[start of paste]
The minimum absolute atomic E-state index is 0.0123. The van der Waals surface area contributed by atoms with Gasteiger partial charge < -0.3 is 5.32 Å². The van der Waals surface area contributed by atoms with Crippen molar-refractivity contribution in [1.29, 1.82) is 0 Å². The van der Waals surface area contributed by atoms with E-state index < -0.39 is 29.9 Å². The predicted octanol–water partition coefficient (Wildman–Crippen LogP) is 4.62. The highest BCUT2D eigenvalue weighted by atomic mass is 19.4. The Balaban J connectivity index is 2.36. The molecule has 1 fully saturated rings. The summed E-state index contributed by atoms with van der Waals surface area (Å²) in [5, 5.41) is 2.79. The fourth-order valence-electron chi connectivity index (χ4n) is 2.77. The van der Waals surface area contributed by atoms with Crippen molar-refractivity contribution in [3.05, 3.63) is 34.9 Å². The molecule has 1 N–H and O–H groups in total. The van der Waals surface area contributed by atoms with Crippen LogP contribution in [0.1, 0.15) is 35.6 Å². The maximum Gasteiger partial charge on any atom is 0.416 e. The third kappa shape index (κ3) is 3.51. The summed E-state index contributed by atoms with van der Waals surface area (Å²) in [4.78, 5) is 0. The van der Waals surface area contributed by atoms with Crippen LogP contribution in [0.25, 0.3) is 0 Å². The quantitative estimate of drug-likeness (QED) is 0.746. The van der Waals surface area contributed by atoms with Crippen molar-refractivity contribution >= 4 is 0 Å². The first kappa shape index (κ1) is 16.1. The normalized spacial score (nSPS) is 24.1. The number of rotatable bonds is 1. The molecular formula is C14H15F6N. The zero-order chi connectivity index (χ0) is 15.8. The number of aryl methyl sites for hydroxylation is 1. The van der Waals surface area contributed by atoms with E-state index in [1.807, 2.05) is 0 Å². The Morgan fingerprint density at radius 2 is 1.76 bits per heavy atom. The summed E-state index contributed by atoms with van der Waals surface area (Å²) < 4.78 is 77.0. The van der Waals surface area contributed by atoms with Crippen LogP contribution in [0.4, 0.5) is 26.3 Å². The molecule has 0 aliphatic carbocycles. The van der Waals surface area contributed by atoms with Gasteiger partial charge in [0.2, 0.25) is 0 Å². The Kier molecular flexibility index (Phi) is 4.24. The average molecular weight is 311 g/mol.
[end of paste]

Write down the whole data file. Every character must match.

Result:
The minimum absolute atomic E-state index is 0.0123. The van der Waals surface area contributed by atoms with Gasteiger partial charge < -0.3 is 5.32 Å². The van der Waals surface area contributed by atoms with Crippen molar-refractivity contribution in [1.29, 1.82) is 0 Å². The van der Waals surface area contributed by atoms with E-state index < -0.39 is 29.9 Å². The predicted octanol–water partition coefficient (Wildman–Crippen LogP) is 4.62. The highest BCUT2D eigenvalue weighted by atomic mass is 19.4. The Balaban J connectivity index is 2.36. The molecule has 1 fully saturated rings. The summed E-state index contributed by atoms with van der Waals surface area (Å²) in [5, 5.41) is 2.79. The fourth-order valence-electron chi connectivity index (χ4n) is 2.77. The van der Waals surface area contributed by atoms with Crippen molar-refractivity contribution in [3.05, 3.63) is 34.9 Å². The molecule has 1 N–H and O–H groups in total. The van der Waals surface area contributed by atoms with Crippen LogP contribution in [0.1, 0.15) is 35.6 Å². The maximum Gasteiger partial charge on any atom is 0.416 e. The third kappa shape index (κ3) is 3.51. The summed E-state index contributed by atoms with van der Waals surface area (Å²) in [4.78, 5) is 0. The van der Waals surface area contributed by atoms with Crippen LogP contribution in [0.25, 0.3) is 0 Å². The quantitative estimate of drug-likeness (QED) is 0.746. The van der Waals surface area contributed by atoms with Crippen molar-refractivity contribution >= 4 is 0 Å². The first kappa shape index (κ1) is 16.1. The normalized spacial score (nSPS) is 24.1. The number of rotatable bonds is 1. The molecular formula is C14H15F6N. The zero-order chi connectivity index (χ0) is 15.8. The number of aryl methyl sites for hydroxylation is 1. The van der Waals surface area contributed by atoms with E-state index in [1.807, 2.05) is 0 Å². The Morgan fingerprint density at radius 2 is 1.76 bits per heavy atom. The summed E-state index contributed by atoms with van der Waals surface area (Å²) < 4.78 is 77.0. The van der Waals surface area contributed by atoms with Crippen LogP contribution in [0.4, 0.5) is 26.3 Å². The molecule has 0 aliphatic carbocycles. The van der Waals surface area contributed by atoms with Gasteiger partial charge in [0.2, 0.25) is 0 Å². The Kier molecular flexibility index (Phi) is 4.24. The average molecular weight is 311 g/mol.